Edit: Also marked wrong for "The pupil is borrowing a sheet of paper from her friend." I was corrected to use "his" instead of "her". What in the sentence says that the pupil is male? Is there a feminine form of "uczeń" which would be used if the pupil were female?

Edit 2: Fixed a typo.

June 29, 2017

https://www.duolingo.com/Okcydent

Uczeń (male or general idea), uczennica (female), uczniowie (plural male and general idea), uczennice (plural, only female).

Similarly: kolega (male friend), koleżanka (female friend), koledzy (male friends), koleżanki (female friends).

June 29, 2017

https://www.duolingo.com/duolingouser621

Rozumiem, dziękuję bardzo!

June 29, 2017

https://www.duolingo.com/Jellei

Fixed the 'a piece' problem, thanks for reporting.

June 30, 2017

https://www.duolingo.com/duolingouser621

Thank you!

June 30, 2017

https://www.duolingo.com/Christiane861180

I translated "kolega" with "fellow student" and it counted it as an error. "Colleague" in English usually refers to co-workers rather than schoolmates.

September 16, 2017

https://www.duolingo.com/Jellei

Well, 'colleague' is not the default answer anymore, it was changed to 'friend' (which is very vague in English but unfortunately it is probably the best answer anyway).

"fellow student" is very specific... but it suits this specific sentence well, so added.

September 19, 2017

https://www.duolingo.com/Becky57701

'Classmate' might come close?

January 27, 2019

https://www.duolingo.com/Jellei

It might, it works.

January 27, 2019

https://www.duolingo.com/tczek

The pupil borrows (or is borrowing) paper from a friend ?

June 6, 2018

https://www.duolingo.com/Jellei

Well, "paper" isn't exactly the same as "kartka".

June 7, 2018

https://www.duolingo.com/arminia11_web_de

It was always a sheet of paper, or a piece of paper. Or we would say some paper.

August 25, 2018

https://www.duolingo.com/jwkrasow

Could this mean anything else in Polish though -- is kartka really that ambiguous? The only other meaning I could think of in english would be like a bedsheet, but that would be a weird thing to borrow from a colleague.

October 11, 2018

https://www.duolingo.com/Ten_Pies_I_Brew

Well, "paper" could be any amount of paper, but isn't "kartka" exactly one sheet of paper?

October 12, 2018

https://www.duolingo.com/KoenOomens

Could "classmate" also be a valid translation for "koleżanki" in this sentence?

January 11, 2019

https://www.duolingo.com/Jellei

Hmm... I guess it can, as it's probably the most logical to assume this happens in class. OK, added.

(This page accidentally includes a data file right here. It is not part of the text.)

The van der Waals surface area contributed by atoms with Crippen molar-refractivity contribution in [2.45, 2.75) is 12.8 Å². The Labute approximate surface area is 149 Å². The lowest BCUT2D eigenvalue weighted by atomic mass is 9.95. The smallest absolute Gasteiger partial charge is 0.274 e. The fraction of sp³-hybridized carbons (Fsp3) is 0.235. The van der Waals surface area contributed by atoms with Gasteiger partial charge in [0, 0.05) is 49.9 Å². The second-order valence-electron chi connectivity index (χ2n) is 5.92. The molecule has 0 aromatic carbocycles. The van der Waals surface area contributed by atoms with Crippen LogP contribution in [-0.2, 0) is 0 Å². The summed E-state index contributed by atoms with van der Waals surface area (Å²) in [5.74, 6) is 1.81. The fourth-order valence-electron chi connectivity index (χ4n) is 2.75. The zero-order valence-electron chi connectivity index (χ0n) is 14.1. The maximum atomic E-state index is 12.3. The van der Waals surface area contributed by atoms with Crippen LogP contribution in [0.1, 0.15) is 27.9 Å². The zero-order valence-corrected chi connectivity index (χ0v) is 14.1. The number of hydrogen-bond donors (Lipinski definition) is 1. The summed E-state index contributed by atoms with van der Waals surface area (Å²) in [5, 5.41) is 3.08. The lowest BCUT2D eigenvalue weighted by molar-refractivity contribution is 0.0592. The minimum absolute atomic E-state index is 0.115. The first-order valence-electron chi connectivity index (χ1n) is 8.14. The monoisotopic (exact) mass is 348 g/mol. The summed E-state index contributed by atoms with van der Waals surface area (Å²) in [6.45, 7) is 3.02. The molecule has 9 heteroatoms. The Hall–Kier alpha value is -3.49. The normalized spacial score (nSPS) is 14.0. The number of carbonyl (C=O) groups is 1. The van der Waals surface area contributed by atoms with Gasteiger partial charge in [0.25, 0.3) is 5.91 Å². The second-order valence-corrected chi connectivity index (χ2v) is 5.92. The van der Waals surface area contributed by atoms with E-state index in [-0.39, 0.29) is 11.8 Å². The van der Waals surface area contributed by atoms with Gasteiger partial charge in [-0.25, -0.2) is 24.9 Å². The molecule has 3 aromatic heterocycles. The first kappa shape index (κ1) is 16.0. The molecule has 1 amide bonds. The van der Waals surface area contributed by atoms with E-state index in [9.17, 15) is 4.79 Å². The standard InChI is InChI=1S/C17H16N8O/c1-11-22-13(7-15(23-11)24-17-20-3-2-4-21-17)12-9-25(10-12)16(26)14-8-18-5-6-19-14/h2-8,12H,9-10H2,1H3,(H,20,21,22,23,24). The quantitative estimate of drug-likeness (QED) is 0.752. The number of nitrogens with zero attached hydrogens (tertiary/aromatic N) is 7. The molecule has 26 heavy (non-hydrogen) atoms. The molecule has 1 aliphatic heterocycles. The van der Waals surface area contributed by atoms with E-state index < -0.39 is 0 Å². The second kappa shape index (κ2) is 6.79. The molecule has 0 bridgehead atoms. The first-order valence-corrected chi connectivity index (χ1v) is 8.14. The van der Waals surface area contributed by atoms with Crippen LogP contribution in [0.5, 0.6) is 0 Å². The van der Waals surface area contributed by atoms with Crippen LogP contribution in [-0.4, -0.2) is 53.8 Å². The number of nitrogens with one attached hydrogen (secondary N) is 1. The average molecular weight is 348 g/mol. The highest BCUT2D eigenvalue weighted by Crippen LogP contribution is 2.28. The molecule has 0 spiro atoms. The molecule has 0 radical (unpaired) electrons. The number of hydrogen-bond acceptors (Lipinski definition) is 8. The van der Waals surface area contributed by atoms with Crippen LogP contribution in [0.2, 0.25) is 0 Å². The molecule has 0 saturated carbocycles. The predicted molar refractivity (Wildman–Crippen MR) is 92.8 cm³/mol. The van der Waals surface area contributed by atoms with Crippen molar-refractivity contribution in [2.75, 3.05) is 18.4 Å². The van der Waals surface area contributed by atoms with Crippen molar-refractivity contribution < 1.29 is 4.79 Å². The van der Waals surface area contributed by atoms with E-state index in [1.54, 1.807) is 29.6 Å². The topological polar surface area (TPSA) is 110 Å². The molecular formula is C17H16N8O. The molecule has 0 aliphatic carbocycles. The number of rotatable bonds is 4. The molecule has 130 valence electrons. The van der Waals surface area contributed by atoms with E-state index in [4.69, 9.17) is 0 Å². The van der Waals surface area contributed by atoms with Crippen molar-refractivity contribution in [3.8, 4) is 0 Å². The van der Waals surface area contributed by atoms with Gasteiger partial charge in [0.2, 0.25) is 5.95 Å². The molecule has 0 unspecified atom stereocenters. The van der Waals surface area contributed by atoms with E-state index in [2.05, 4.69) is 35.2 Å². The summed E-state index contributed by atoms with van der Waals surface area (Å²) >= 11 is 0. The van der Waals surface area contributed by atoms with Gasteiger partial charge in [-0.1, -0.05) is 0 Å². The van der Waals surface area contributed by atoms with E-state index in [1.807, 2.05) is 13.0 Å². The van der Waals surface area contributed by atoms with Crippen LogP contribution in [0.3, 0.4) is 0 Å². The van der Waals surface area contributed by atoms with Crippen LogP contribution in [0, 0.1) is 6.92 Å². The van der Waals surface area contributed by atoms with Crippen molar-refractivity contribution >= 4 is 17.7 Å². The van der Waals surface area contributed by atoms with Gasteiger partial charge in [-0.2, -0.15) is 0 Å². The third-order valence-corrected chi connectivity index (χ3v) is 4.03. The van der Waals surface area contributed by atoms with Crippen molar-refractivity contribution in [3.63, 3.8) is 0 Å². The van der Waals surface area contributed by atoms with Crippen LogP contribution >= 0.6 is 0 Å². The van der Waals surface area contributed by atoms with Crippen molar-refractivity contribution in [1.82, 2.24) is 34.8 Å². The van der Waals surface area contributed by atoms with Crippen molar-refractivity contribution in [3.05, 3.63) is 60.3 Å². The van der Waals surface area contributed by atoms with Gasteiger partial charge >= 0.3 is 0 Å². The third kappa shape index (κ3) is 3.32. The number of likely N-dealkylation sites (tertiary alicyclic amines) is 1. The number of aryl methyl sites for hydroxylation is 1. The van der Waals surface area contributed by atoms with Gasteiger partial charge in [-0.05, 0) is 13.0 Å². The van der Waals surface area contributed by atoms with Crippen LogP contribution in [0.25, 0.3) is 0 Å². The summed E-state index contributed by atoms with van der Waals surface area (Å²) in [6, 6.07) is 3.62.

January 13, 2019

https://www.duolingo.com/Nico515253

can we add 'a sheet of paper' and 'a piece of paper' as possible correct answers?

March 1, 2019

https://www.duolingo.com/Jellei

Actually, both are already accepted.

March 3, 2019

https://www.duolingo.com/Walkinthedog

From a friend rings my chimes the friend is not good English.

March 14, 2019

https://www.duolingo.com/Ten_Pies_I_Brew

I can't understand what you're saying; can you rephrase, or maybe add some quotation marks?

March 14, 2019

https://www.duolingo.com/Walkinthedog

American slang for, works for me, From a friend is most commonly if not always used. From 'the' friend tells the story but is convoluted English grammar.

March 14, 2019

https://www.duolingo.com/Ten_Pies_I_Brew

I don't want to be impolite or anything, but I feel like I should tell you that I would have understood you right away if you had written:

"From a friend" rings my chimes. "The friend" is not good English.

In any case, I agree; it seems unlikely that anyone would write "The student borrows a sheet of paper from the friend." We'd say "his friend" instead of "the friend".

March 14, 2019

https://www.duolingo.com/Walkinthedog

I get sloppy because I'm an old fart, what's your excuse? :-)

March 14, 2019

https://www.duolingo.com/DorotaJarosz

It would be helpful, if you used the grey Reply option under a specific comment you are replying to, so your response appeared indented, but together with the original poster's (OP's) comment, creating a thread. Otherwise they get separated in the default sorting order "Top post", which reflects the number of "up votes".

May 10, 2019

https://www.duolingo.com/Jan.K.M

The pupil is borrowing a sheet of paper from his girl friend. (Note the space which differentiates from girlfriend). I could have (almost did) try female instead, but that's a bit formal (and i don't know if that would have been accepted either).

May 2, 2019

https://www.duolingo.com/Walkinthedog

The friend is not proper useage of the term and never used.

May 2, 2019